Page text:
Britain's high court frowns on mod chips designed for PlayStation 2. But can Sony use the victory to quash "chipping" in other regions?
The United Kingdom's high court ruled Wednesday that Sony's intellectual property rights were being violated by the production of modified chips, also known as "modding" and "chipping."
Sony's case targeted David Bell, a British citizen who had been accused of selling some 1,500 mod chips. Users could install these chips in their PlayStation 2, or PS2, console to play games imported from other parts of the world as well as pirated copies of games.
Like many makers of consoles and DVD drives, Sony uses regional encoding that prevents its European hardware, based on the PAL television standard, from playing software from the United States or the Far East.
The court ruled that Bell had violated the European Union Copyright Directive, which became part of British law in 2003. The court further found that the sale, advertising, use and possession of mod chips for commercial purposes is illegal.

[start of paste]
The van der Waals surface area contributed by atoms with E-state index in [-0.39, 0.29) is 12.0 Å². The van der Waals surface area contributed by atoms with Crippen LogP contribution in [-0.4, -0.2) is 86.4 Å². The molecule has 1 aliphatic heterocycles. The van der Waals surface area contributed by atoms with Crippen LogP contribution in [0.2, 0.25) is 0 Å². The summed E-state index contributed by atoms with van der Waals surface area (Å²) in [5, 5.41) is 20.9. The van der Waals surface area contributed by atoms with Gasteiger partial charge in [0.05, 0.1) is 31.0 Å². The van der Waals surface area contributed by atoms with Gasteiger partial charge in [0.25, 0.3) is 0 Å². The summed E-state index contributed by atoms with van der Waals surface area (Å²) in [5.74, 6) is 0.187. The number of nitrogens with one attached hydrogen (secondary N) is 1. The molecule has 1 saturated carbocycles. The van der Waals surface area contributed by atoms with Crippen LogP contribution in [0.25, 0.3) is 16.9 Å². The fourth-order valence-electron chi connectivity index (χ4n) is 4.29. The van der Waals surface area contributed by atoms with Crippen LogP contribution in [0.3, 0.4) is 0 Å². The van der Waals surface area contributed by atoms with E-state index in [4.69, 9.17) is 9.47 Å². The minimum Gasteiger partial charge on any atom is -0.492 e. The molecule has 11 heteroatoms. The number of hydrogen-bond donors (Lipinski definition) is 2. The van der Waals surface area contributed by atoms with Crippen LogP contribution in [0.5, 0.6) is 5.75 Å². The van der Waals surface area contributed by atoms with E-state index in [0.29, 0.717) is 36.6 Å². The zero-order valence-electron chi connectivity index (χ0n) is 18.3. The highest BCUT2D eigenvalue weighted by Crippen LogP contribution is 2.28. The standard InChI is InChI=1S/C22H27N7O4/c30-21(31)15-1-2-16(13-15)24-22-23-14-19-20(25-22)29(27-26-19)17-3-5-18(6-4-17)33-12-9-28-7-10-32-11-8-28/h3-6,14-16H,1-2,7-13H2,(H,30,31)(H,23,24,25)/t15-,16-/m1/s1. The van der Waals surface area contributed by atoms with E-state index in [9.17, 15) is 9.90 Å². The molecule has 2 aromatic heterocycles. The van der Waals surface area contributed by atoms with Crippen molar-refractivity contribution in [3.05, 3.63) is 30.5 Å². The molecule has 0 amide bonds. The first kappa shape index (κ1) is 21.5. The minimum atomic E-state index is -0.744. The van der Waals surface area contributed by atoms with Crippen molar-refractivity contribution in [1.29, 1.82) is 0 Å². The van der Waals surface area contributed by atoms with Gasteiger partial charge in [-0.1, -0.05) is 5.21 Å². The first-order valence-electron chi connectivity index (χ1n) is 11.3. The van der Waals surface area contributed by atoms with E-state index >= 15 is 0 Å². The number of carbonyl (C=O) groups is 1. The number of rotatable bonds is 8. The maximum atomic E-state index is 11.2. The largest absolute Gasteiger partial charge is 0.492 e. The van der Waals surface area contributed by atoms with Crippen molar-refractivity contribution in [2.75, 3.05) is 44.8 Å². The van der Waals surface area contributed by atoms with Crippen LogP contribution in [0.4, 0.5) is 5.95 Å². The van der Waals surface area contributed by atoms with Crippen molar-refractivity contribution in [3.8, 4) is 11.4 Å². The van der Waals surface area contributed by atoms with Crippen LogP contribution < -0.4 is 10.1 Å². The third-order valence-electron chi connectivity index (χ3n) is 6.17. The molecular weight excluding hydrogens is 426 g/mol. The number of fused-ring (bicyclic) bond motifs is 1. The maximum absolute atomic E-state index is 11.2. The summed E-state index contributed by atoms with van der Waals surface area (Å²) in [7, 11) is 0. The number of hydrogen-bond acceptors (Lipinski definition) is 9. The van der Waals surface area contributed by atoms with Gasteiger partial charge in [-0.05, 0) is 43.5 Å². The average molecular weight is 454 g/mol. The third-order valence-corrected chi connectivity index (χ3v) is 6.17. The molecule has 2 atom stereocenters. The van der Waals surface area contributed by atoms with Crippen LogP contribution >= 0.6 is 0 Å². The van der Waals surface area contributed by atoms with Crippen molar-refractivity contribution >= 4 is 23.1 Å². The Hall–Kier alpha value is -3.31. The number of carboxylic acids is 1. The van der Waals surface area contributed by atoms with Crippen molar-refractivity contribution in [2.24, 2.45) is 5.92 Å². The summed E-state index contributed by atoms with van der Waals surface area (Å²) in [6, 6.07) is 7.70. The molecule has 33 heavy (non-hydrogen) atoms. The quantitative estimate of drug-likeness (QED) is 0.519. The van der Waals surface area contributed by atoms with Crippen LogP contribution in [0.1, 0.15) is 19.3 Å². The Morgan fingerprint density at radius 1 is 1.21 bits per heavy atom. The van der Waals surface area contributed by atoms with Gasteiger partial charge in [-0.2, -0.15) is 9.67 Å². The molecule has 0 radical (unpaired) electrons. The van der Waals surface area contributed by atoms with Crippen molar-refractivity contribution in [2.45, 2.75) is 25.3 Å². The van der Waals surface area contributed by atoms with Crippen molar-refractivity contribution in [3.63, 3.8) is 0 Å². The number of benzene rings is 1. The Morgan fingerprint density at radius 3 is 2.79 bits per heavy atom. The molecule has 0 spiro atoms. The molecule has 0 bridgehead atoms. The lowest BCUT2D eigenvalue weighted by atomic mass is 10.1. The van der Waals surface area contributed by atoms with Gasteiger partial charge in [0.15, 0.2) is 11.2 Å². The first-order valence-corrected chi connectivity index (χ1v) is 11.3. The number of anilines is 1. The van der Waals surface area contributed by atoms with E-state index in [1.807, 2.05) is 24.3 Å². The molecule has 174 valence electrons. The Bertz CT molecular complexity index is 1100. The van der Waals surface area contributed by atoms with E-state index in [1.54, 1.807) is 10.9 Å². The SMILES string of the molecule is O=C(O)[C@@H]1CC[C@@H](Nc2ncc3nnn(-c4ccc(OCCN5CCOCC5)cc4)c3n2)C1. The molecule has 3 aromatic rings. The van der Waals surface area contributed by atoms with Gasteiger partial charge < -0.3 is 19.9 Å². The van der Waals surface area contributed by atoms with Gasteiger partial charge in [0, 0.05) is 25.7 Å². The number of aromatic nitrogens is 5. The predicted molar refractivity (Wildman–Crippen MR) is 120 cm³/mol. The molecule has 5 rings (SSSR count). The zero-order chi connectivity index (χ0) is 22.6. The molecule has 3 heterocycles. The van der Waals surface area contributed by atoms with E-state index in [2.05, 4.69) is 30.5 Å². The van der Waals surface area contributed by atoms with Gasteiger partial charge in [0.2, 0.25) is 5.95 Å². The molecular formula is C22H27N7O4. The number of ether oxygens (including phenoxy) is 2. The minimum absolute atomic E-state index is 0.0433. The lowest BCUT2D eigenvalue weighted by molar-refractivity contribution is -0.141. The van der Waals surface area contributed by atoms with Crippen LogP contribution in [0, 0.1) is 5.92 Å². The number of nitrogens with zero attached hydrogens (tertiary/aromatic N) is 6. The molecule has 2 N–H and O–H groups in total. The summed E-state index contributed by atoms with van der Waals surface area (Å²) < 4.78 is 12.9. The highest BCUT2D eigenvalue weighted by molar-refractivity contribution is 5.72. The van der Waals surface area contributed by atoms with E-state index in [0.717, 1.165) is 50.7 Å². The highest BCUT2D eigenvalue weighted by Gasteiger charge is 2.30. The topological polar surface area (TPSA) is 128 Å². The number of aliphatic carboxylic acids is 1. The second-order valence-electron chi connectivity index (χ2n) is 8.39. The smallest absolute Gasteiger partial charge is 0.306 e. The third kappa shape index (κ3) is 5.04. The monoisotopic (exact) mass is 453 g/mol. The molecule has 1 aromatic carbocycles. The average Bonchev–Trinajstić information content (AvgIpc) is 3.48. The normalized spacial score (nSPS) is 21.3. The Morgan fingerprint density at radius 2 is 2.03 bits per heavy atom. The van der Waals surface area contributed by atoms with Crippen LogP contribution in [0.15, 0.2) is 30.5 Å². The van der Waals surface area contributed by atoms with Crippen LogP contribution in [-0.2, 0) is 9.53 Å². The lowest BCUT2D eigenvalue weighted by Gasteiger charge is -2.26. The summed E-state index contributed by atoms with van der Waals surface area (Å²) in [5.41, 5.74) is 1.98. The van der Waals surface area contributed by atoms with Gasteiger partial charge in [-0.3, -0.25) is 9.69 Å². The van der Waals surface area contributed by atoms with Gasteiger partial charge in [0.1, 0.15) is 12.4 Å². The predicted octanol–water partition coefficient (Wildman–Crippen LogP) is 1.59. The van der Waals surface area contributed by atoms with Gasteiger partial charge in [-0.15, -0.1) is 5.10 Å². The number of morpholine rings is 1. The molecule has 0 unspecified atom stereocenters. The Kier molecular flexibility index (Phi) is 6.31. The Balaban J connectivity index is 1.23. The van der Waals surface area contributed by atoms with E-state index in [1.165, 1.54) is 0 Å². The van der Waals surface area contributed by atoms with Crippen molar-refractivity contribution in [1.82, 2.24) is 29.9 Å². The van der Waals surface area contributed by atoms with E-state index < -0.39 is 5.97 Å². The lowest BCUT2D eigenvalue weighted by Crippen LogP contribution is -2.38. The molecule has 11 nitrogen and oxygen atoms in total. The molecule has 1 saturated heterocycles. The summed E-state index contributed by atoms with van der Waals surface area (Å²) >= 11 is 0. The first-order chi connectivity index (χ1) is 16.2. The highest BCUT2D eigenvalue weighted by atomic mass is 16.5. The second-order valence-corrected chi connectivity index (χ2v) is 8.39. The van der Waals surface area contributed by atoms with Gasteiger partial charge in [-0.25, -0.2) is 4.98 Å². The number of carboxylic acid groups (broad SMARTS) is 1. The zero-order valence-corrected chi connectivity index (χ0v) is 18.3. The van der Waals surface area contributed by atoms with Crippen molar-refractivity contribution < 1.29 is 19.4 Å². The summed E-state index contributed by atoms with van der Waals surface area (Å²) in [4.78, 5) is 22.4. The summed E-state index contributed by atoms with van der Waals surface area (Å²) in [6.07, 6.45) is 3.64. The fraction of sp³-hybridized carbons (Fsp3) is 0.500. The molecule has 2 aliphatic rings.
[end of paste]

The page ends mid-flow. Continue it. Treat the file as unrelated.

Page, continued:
This is the first time that Britain's copyright laws have been used to prevent the circumvention of copy protection.
"We are sending a clear message to manufacturers and distributors of mod chips throughout the PAL territories that we will continue to pursue legal action against them," said David Reeves, president of Sony Computer Entertainment Europe.
Sony recently won a similar case in Belgium, but the company has also lost cases in Spain and Italy. An Italian court ruled that console owners have the right to modify their hardware once they have bought it.
Sony is now expected to step up its fight against modding in other EU countries on the back of the British ruling.
Back in 2002, Sony was awarded damages against Newport-based Channel Technology, which had been manufacturing the Messiah mod chip--the same chip that Bell was accused of selling.
Messiah allows owners of PlayStation 2 consoles to play NTSC-standard games on PAL consoles and DVDs from any region. It also provides color correction for PAL consoles and enables PlayStation 2s to play backed-up copies of video games.
Critics of regional copy protection claim the practice is actually a way of increasing companies' profits by preventing consumers from importing cheaper products from other territories.
Graeme Wearden of ZDNet UK reported from London.